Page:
I mentioned the other day that I was going to write more on the Christie-Rubio exchange during the last debate, the one that has everyone abuzz. I’ve been working on an article that I might ship out (if it doesn’t get published elsewhere, it will appear on this blog soon), but I thought in the meantime I’d just summarize what I discovered.
Strangely enough, when I actually went back to the transcript of the debate (something very few people seem to have done), I was very surprised to find that Christie was startlingly wrong. What’s more, Christie was repeatedly ignoring Rubio’s main point and repeating his own flawed premise. Rubio was repeating himself in response because Christie kept restating the error.
When people (and that most definitely included me) listened to the debate, they didn’t catch it. It happens fast, and you have to be tracking the back-and-forth very very carefully. But going back to the transcript and reading closely, I found it fairly clear.
Unfortunately, because of Christie’s emphasis on Rubio’s repetition (as though that has any deep meaning), Rubio’s point got lost. Rubio would have done well to have specifically said something like “You keep repeating your error and that’s why I’m repeating my answer,” but that was his biggest failure, and it was rhetorical.
Those who believe that it was Christie who had a good night must believe it’s true that Obama is a bad president because of inexperience, because that was Christie’s position. In other words, Christie’s answer to the “knave or fool?” question for Obama is: fool.
That, IMHO, makes Christie a fool about the biggest question of Obama’s presidency, and in addition a fool about the danger the left presents. Rubio was trying to say that. Too bad Christie’s belittling of Rubio’s method of saying it fooled so many listeners.
I wonder: would people have liked it better if Rubio had just let the analogy of his inexperience with Obama’s inexperience—and the idea that that’s the source of Obama’s “errors”—stand? Or would it have been better if, instead of saying “Obama knows exactly what he’s doing” several times, Rubio had said “Obama is aware is the meaning and consequences of his own actions, and is therefore culpable rather than incompetent?” Yes, Rubio repeated himself for emphasis, but he also said plenty of other things that evening (and elsewhere) that weren’t in his stump speech. And of course Christie, and the others, repeat themselves all the time.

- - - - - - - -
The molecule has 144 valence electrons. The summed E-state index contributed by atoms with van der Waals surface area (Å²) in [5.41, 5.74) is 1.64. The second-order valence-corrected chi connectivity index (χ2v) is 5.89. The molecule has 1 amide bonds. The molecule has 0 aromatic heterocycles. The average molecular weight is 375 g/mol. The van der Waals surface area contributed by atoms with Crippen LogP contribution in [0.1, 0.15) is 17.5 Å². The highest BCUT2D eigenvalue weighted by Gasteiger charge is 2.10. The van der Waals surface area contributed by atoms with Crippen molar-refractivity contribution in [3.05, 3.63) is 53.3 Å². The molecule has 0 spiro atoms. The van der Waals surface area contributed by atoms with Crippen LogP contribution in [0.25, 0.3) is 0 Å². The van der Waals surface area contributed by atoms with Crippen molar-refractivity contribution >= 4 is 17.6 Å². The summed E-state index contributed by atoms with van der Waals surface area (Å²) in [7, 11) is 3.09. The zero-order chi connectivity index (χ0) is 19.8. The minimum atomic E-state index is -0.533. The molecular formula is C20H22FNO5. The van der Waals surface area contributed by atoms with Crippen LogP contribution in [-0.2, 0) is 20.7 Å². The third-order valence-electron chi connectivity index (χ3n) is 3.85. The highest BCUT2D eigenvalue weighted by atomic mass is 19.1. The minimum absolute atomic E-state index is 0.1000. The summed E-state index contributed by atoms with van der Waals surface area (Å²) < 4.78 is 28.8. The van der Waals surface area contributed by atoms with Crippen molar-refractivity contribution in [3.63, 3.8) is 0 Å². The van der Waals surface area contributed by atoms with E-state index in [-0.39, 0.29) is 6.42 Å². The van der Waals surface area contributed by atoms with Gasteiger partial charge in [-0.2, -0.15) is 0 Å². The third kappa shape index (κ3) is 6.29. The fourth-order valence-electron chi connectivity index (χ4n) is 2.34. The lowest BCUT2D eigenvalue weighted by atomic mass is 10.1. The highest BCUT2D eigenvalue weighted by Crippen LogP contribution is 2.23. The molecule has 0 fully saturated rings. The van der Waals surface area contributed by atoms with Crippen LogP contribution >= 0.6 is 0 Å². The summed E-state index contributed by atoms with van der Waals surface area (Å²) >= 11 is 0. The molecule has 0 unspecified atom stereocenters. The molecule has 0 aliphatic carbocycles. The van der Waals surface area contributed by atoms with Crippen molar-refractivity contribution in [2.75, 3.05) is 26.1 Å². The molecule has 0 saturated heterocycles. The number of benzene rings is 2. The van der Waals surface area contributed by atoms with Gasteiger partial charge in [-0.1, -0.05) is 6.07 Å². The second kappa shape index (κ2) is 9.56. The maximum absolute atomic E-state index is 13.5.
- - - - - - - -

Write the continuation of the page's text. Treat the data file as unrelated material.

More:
Rubio is not necessarily my frontrunner. I’m most simpatico with Cruz’s stances on most things, although I worry about his “electability” (I’m growing to hate that word). And in the past I’ve been somewhat positive towards Christie, as well as of Rubio. My defense of Rubio here is because of what I found when I went to the transcript—and not just what I found about Rubio, but what I found about Christie.
[NOTE: And by the way, although I don’t happen to think repetition is a crime when you’re making an important point, here’s a piece on how Christie repeated himself during the same debate.]
[ADDENDUM: I plan to be more specific in my longer piece. But in response to a commenter request, here’s a really quick listing of what Christie got wrong in terms of content:
(1) the idea that Obama’s flaws stem from inexperience rather than intent, a serious and dangerous underestimation of the man’s agenda, and the left’s agenda. That was why Rubio was hammering that point home. Not only did Christie have no effective answer, he didn’t even attempt to answer at any point, just kept repeating his error.
(2) Christie had no answer to Rubio’s charge about his snow removal faux pas (and it was Christie who cited snow removal as some sort of experience relevant to the presidency, which it is not)
(3) Christie had no answer to Rubio’s charge about Christie’s budget failings.
Actually, of Rubio’s three points, Christie only even attempted to answer one—the snow removal charge. And he did so ineffectively.]